Saturday, March 8, 2014



The University of Washington Bothell is home to over 10,000 crows according to the universities website.  These crows must share the campus with around 5,000 students who attend the University year round which has led to many misconceptions being spread among the students about these mysterious birds that many people know very little about.  A group of 2 other students and myself have been working on creating an art project to showcase these false accusations that students have made about the crows by making a drawing of crows completely made up of quotes that were collected from the student body.

The most common misconception that my group has recorded is that crows are “scary” and “mischievous” creatures.  After doing research on the topic I learned that what many people see mischievous is actually traits that crows have to help them survive.  The first trait that comes to mind when I think about this topics is the memory of a crow.  Scientific research conducted by University of Washington professor John Marzluff has shown that crows have the ability to identify specific humans by their face, and at the same time remember that same face for an extended period of time.  When people first learn about this trait, many feel that it is scary to them that a crow can remember who they are, but when you look further into the topic you can connect that crows use this information to identify who may a potential threat, which to the crows could be the difference between life and death.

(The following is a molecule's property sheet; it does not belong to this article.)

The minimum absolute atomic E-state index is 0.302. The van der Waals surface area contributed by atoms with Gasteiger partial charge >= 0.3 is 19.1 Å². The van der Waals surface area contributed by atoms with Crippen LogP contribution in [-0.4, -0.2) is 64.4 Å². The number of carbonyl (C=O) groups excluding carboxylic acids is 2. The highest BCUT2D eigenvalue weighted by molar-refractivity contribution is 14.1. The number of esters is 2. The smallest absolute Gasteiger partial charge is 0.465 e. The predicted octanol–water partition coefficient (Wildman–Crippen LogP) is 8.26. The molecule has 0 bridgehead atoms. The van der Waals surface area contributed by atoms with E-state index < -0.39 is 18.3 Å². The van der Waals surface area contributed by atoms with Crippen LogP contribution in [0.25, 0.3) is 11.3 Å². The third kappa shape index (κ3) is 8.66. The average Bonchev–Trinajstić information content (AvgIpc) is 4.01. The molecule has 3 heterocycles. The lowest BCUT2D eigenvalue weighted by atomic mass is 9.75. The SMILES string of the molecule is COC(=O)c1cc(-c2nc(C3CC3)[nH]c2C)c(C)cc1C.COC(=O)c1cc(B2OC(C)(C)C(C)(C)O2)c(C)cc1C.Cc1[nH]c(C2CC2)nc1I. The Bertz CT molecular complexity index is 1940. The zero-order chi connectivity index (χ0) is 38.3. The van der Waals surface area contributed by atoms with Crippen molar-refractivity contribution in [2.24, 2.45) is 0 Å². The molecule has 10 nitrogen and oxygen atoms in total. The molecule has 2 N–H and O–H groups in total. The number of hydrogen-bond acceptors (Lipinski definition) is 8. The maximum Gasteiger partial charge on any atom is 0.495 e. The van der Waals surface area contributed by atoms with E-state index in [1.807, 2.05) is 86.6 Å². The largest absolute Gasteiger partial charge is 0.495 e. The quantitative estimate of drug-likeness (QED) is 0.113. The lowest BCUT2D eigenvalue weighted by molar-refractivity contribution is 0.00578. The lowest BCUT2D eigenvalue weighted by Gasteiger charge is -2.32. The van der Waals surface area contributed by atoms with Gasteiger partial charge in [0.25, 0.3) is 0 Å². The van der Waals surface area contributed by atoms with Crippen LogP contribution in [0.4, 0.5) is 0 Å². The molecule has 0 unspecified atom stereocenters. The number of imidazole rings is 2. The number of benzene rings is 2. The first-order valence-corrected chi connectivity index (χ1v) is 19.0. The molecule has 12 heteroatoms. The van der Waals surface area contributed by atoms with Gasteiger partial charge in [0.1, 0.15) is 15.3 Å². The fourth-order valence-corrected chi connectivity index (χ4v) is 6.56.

My group wants to use this project to help vindicate the crows at the University of Washington Bothell.  Along with the drawing of the crow made up of misconception quotes, there will also be another crow standing next to it which will be made up from actual facts about crows to help show the difference between what people believe is true compared to the actual realities of the crow population.  We hope to change the views of as many of the crow critics who base their opinions on the misconceptions that have been spread around our campus community as can through this project.  Personally I believe it is unfair to the judge the crow population without first understand why they behave in certain ways.  Crows can identify specific humans by facial features, but humans for the most part cannot identify individual crows, so that raises the thought, perhaps crows are more well equipped to critique a human than we are able to critique a crow.


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